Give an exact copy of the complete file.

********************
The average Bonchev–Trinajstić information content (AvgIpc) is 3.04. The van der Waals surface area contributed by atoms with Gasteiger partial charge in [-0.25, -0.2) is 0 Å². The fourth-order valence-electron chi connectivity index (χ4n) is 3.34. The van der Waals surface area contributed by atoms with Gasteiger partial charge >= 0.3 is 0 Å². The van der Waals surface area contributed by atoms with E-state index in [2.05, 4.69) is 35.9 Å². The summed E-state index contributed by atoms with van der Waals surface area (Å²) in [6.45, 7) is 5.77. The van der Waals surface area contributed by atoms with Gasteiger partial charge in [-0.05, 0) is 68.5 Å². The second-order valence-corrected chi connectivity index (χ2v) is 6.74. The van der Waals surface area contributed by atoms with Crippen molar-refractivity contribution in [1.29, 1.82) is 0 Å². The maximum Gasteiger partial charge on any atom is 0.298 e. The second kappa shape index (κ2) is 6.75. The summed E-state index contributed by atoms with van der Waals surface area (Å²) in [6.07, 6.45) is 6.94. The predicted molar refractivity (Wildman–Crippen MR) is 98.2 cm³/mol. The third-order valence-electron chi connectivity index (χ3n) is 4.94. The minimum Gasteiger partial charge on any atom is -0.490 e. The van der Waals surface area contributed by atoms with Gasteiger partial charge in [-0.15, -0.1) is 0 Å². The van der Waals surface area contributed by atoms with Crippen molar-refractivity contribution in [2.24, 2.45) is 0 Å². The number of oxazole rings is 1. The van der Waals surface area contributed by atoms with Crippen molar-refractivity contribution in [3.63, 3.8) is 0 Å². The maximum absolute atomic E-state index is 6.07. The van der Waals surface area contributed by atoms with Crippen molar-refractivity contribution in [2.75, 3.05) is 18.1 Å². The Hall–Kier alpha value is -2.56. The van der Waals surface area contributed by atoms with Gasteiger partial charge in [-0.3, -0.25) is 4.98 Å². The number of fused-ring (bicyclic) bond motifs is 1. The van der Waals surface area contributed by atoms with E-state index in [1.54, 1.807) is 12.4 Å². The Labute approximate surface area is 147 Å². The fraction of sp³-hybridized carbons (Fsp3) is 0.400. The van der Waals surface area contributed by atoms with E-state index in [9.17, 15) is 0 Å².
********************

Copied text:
The average Bonchev–Trinajstić information content (AvgIpc) is 3.04. The van der Waals surface area contributed by atoms with Gasteiger partial charge in [-0.25, -0.2) is 0 Å². The fourth-order valence-electron chi connectivity index (χ4n) is 3.34. The van der Waals surface area contributed by atoms with Gasteiger partial charge >= 0.3 is 0 Å². The van der Waals surface area contributed by atoms with E-state index in [2.05, 4.69) is 35.9 Å². The summed E-state index contributed by atoms with van der Waals surface area (Å²) in [6.45, 7) is 5.77. The van der Waals surface area contributed by atoms with Gasteiger partial charge in [-0.05, 0) is 68.5 Å². The second-order valence-corrected chi connectivity index (χ2v) is 6.74. The van der Waals surface area contributed by atoms with Crippen molar-refractivity contribution in [1.29, 1.82) is 0 Å². The maximum Gasteiger partial charge on any atom is 0.298 e. The second kappa shape index (κ2) is 6.75. The summed E-state index contributed by atoms with van der Waals surface area (Å²) in [6.07, 6.45) is 6.94. The predicted molar refractivity (Wildman–Crippen MR) is 98.2 cm³/mol. The third-order valence-electron chi connectivity index (χ3n) is 4.94. The minimum Gasteiger partial charge on any atom is -0.490 e. The van der Waals surface area contributed by atoms with Gasteiger partial charge in [-0.15, -0.1) is 0 Å². The van der Waals surface area contributed by atoms with Crippen molar-refractivity contribution in [2.24, 2.45) is 0 Å². The number of oxazole rings is 1. The van der Waals surface area contributed by atoms with Crippen molar-refractivity contribution in [3.63, 3.8) is 0 Å². The maximum absolute atomic E-state index is 6.07. The van der Waals surface area contributed by atoms with Crippen molar-refractivity contribution in [2.75, 3.05) is 18.1 Å². The Hall–Kier alpha value is -2.56. The van der Waals surface area contributed by atoms with Gasteiger partial charge in [-0.3, -0.25) is 4.98 Å². The number of fused-ring (bicyclic) bond motifs is 1. The van der Waals surface area contributed by atoms with E-state index in [1.54, 1.807) is 12.4 Å². The Labute approximate surface area is 147 Å². The fraction of sp³-hybridized carbons (Fsp3) is 0.400. The van der Waals surface area contributed by atoms with E-state index in [9.17, 15) is 0 Å².